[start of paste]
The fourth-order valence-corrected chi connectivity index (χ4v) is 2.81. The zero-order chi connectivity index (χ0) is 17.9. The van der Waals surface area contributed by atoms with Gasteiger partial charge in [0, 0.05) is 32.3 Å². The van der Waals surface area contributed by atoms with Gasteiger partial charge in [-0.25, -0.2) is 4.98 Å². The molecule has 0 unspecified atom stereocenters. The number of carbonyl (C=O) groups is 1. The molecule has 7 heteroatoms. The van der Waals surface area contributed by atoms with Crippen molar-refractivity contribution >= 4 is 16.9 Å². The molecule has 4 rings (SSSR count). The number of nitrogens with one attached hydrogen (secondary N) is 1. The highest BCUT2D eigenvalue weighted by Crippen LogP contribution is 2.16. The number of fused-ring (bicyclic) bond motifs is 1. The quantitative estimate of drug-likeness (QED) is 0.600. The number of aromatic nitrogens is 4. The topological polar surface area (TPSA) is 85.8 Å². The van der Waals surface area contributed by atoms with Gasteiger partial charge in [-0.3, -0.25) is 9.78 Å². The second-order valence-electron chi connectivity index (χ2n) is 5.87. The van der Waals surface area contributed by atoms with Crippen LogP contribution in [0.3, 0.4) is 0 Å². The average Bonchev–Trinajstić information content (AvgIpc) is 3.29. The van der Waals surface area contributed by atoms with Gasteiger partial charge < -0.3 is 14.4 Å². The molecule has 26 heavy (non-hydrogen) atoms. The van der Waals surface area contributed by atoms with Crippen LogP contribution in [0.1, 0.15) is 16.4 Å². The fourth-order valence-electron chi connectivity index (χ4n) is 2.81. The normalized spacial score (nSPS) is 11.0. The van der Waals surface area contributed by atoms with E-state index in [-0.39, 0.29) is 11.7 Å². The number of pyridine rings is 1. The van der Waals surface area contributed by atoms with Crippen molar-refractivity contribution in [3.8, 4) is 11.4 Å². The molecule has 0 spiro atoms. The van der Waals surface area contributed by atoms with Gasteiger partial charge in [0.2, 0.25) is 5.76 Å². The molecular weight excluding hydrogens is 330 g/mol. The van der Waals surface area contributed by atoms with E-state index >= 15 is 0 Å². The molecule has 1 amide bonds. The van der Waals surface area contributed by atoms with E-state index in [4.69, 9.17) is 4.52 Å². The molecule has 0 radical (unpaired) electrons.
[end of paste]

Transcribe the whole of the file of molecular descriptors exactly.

The fourth-order valence-corrected chi connectivity index (χ4v) is 2.81. The zero-order chi connectivity index (χ0) is 17.9. The van der Waals surface area contributed by atoms with Gasteiger partial charge in [0, 0.05) is 32.3 Å². The van der Waals surface area contributed by atoms with Gasteiger partial charge in [-0.25, -0.2) is 4.98 Å². The molecule has 0 unspecified atom stereocenters. The number of carbonyl (C=O) groups is 1. The molecule has 7 heteroatoms. The van der Waals surface area contributed by atoms with Crippen molar-refractivity contribution >= 4 is 16.9 Å². The molecule has 4 rings (SSSR count). The number of nitrogens with one attached hydrogen (secondary N) is 1. The highest BCUT2D eigenvalue weighted by Crippen LogP contribution is 2.16. The number of fused-ring (bicyclic) bond motifs is 1. The quantitative estimate of drug-likeness (QED) is 0.600. The number of aromatic nitrogens is 4. The topological polar surface area (TPSA) is 85.8 Å². The van der Waals surface area contributed by atoms with Gasteiger partial charge in [-0.3, -0.25) is 9.78 Å². The second-order valence-electron chi connectivity index (χ2n) is 5.87. The van der Waals surface area contributed by atoms with Crippen LogP contribution in [0.3, 0.4) is 0 Å². The average Bonchev–Trinajstić information content (AvgIpc) is 3.29. The van der Waals surface area contributed by atoms with Gasteiger partial charge < -0.3 is 14.4 Å². The molecule has 26 heavy (non-hydrogen) atoms. The van der Waals surface area contributed by atoms with Crippen LogP contribution in [0.1, 0.15) is 16.4 Å². The fourth-order valence-electron chi connectivity index (χ4n) is 2.81. The normalized spacial score (nSPS) is 11.0. The van der Waals surface area contributed by atoms with E-state index in [-0.39, 0.29) is 11.7 Å². The number of pyridine rings is 1. The van der Waals surface area contributed by atoms with Crippen molar-refractivity contribution in [3.8, 4) is 11.4 Å². The molecule has 0 spiro atoms. The van der Waals surface area contributed by atoms with Gasteiger partial charge in [0.2, 0.25) is 5.76 Å². The molecular weight excluding hydrogens is 330 g/mol. The van der Waals surface area contributed by atoms with E-state index >= 15 is 0 Å². The molecule has 1 amide bonds. The van der Waals surface area contributed by atoms with E-state index in [4.69, 9.17) is 4.52 Å². The molecule has 0 radical (unpaired) electrons.